So, too, with love, or at least her wish to be loved. A man telling me he wanted to fuck me, whispering it into my ear, it was like a sip of whiskey. It was a place haunted more than most by the ghosts of famous alcoholic writers. Some of the Iowans—Carver and Johnson, for instance—managed to stop drinking and keep writing.
Others drank to the bitter, and often premature, end. Five years later, he threw himself off a Minneapolis bridge. Thrall becomes subjection, and the beast turns out to be not so much contained as imprisoned.
Writing had not redeemed him, and he did not want anyone, including himself, to be deluded into thinking that it had, or that it could. The next day, back at the scene of the fire, she finds a stocking in the debris and shows it off to her mother, who chastises her for picking it up. She goes on:. Chained to alcohol, she can only bark at the sky. You drank; period. The sheer brute fact of it is the only one that matters. Neither are you the author of the story that, according to Jamison and millions of others, may set you free—nor, evidently, is anyone else.
It Takes A Family: A Cooperative Approach to Lasting Sobriety
She had tried twice to stop drinking, but resisted going to A. The book also grants alcoholics company, and its first-person-plural voice assures them that they are afflicted with one of the myriad illnesses to which all of us are vulnerable. That theory, or any theory that addiction is a disease in the conventional sense—a form of suffering with a biological cause—remains theoretical.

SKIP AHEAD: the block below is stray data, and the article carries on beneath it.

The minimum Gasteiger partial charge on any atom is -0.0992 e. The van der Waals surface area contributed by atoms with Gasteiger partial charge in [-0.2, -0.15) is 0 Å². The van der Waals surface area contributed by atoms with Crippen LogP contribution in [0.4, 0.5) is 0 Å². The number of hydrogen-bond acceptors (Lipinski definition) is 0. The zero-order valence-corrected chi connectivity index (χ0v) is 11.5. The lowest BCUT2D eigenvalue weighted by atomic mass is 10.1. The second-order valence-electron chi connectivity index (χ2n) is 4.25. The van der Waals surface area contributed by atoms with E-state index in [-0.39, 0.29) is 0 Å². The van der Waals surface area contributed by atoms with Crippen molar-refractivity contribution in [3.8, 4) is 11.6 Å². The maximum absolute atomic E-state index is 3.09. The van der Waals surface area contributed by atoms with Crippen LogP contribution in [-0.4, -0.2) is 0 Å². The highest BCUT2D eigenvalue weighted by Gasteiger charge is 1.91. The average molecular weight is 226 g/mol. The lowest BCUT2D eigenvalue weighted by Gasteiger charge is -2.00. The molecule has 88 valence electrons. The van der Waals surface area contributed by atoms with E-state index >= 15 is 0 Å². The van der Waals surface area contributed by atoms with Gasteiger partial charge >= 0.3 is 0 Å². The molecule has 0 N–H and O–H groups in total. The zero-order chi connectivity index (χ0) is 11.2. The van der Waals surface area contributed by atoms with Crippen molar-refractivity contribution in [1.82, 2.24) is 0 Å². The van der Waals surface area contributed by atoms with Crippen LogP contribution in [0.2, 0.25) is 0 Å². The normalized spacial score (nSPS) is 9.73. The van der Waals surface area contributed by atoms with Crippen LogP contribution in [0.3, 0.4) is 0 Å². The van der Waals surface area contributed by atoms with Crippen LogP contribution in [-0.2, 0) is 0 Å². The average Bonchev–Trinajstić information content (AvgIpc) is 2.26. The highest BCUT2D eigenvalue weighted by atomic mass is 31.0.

Strong familial links have been established, and there are differences in brain chemistry between addicts and nonaddicts, but these remain correlational, and plausibly the result of addiction rather than its cause. The trouble with alcohol lies not in the bottle or in our organic chemicals but in ourselves, and not in our individual constitutions but in the misbegotten conception of self under which each of us labors: that we must be the authors of our own life stories. We all suffer from these high expectations, alcoholics no more or less than anyone else.
But they have encountered the limits of self-will in a particularly dire way. Want to Read saving…. Want to Read Currently Reading Read. Other editions.
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Open Preview See a Problem? Details if other :. Thanks for telling us about the problem. Return to Book Page. Preview — Beyond Intervention by Chad Hepler. When Chad leaves the Wilderness Treatment Center in his first book, he is ready to live a life free of substance abuse. But as a young man, living in a world full of temptations, Chad will face his biggest challenge yet-the college dorms.
Take the journey through Chad's relapses, arrests, and failures to see if he will come out of the drug-induced fog and become the man he was born to be. Chad speaks from the heart, leaving nothing behind in his gritty memoir of addiction and recovery. Get A Copy.
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Stigma and Self-Stigma in Addiction
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Showing Rating details. More filters. Sort order. Jan 04, Emily rated it it was ok. This was a good book for understanding the power of addiction. Bill W. Jeremy P. FROST, eds. Academic Press, Norton, , pp. McGraw-Hill, , pp. ALAN G. HUNT, eds. Springer, , pp, ISBN: paperback version of edition.
Beyond Intervention: A Memoir of Addiction and Recovery
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